Petal to Plate: Cooking with Edible Flowers

Beautiful blooms popping up like parasols in the gardens and hillsides is the hallmark of springtime in Napa Valley. This is the season where showy displays of yellow, purple, and white flowers inspire you to take them into the kitchen and discover their boundless culinary charms.

Wild mustard in between the vine rows at Benjamin Vineyard

From Calendula, with its marigold markings, to the unmistakable golden yellow petals of mustard, edible flowers can brighten dishes both in color and flavor. From fresh or dried, whole or as a condiment, infused in a syrup, raw, cooked, and even pickled: there are countless ways to enjoy them. Indeed, the world of edible flowers is vast and kaleidoscopic, but it needn’t be daunting. We have asked Chef Christina Machamer to help demystify the concept of cooking with edible flowers, drawing upon her decade of experience curating French-inspired fare with a California flair.

“My approach to edible flowers is the same as cooking with any other natural ingredient–don’t let anything you grow go to waste,” said Machamer. As a home-gardener and farm-to-table chef, that means finding edible flowers in her vegetable patch. “We might primarily grow these crops for another part of the plant–like arugula, fava bean, and chives–but their blossoms taste just as great,” said Machamer. Of course, for those of us whose green thumb capabilities are limited to potted plants on the windowsill, Machamer suggests purchasing an edible flower seed kit on Amazon to provide the basics for starting a personal flower garden.

Before trying your hand at growing and foraging however, remember to always wash flowers carefully before eating, don’t use anything bought at a florist as they are often loaded with pesticides or other chemicals, and never eat anything unless you can be sure that you have identified it correctly.

Here are several of Chef Machamer’s favorite homegrown edible flowers and her recommendations on how to use them.

Fennel Flower

Is bright yellow and known for its anise and licorice-like notes, similar to the herb. Typically in season from late winter to early spring, fennel flowers can be used to top of pasta primavera, roasted poultry, and seasonal soups.

Fava Bean Blossom

Have a light, nutty and earthy flavor that can be used in anything you would use fava beans or peas. “My favorite way to use fava bean flower is in my sweet pea risotto with lemon and asparagus,” said Machamer. “They make a decorative accent to such a spring-forward dish.”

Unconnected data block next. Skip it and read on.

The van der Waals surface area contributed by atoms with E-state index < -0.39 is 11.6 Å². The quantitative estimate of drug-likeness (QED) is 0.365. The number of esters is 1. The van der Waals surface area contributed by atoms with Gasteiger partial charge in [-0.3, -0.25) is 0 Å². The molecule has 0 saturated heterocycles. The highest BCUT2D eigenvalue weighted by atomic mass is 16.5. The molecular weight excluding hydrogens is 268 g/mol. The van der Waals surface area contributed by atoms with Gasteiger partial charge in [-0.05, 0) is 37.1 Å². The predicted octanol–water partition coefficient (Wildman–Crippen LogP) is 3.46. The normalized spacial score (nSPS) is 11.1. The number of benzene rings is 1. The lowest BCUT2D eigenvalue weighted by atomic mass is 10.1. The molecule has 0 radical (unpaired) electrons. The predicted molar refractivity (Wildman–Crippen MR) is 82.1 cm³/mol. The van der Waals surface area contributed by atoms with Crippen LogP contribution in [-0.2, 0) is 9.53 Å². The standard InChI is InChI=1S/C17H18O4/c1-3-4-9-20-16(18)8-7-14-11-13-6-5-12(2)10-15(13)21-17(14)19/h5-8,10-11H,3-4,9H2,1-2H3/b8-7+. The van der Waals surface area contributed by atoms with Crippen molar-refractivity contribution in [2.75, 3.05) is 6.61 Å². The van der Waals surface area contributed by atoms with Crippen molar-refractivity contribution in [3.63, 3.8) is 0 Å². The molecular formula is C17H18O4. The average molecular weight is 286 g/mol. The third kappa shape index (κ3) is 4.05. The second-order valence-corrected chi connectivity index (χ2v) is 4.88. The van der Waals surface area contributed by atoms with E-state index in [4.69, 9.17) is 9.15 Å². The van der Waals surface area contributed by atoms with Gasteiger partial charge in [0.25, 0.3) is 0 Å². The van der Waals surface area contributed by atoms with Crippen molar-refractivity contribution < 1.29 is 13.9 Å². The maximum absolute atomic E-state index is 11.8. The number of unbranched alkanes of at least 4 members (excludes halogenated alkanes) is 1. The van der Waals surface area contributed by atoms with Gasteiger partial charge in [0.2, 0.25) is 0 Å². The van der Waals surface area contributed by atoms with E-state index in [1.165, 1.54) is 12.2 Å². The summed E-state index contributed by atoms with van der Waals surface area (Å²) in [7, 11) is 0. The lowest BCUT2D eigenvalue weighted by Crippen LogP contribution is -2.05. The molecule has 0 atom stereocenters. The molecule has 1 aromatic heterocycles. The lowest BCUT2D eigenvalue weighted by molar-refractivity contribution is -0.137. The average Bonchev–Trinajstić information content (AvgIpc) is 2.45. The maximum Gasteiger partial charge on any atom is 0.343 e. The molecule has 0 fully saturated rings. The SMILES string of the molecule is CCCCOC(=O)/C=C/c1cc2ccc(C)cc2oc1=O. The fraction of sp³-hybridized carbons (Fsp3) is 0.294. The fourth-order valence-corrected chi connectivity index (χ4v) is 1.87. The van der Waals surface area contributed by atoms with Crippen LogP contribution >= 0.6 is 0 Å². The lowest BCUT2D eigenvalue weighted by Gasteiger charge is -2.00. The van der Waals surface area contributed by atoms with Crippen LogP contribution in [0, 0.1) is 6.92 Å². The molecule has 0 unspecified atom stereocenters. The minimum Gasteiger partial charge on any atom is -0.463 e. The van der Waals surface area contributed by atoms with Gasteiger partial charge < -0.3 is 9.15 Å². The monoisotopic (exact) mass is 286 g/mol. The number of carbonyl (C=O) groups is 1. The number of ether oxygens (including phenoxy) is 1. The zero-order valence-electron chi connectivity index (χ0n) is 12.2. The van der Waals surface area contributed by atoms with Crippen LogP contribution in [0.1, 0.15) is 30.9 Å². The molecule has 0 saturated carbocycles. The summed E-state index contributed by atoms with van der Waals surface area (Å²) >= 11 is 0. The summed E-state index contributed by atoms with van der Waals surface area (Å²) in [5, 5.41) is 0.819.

English Lavender

Its purple hue and fragrant aroma make it immediately recognizable. It functions a lot like rosemary and has a strong, herbal flavor where a little goes a long way. “I prefer to use lavender in sweet preparations,” said Machamer. “Simply blend with equal parts sugar and water to make a delicious lavender infused syrup to macerate blueberries, whip into a frosting, or to add to a cocktail.”

Chive Blossom

Have whispy purple petals to contradict their garlic, onion flavor. “I recommend using them in preparations that are complemented by an onion note such as sprinkling them on top of a buttered steak or as a garnish on charcuterie boards,” said Machamer.

Arugula Blossom

Is great in both savory dishes and salads and can be used in dishes already incorporating the arugula flavor. “My husband and I were growing salad greens in our home garden, and it got away from us,” said Machamer. “But by letting a few arugula plants go to seed, it gave us these beautiful edible flowers that taste just like the herb.”


Also known as the pot marigold, Calendula is part of the daisy family. Bright yellow and slightly bitter and peppery, the petals are ideal for adding color to a dish. It is best added to rice, poultry, and salads or as a tea. “The flavor profile can be more assertive than other flowers, so I like to add it to salads,” said Machamer. “The salad dressing will balance its bold flavors.”

Mustard Flower

This vibrant golden flower grows wild throughout Napa Valley from January to March and is a very important cover crop in our vineyards. Just like its ground up seed which makes the condiment, mustard, the flower and greens have endless versatility in the kitchen as well. Mustard flowers have a sharp, spicy flavor that complement many savory dishes. “As a Napa Valley chef, I’ve become very familiar with mustard flower and love to use it to garnish pork loin, sausages, bratwurst, chicken wings – pretty much anywhere I would use the condiment,” said Machamer.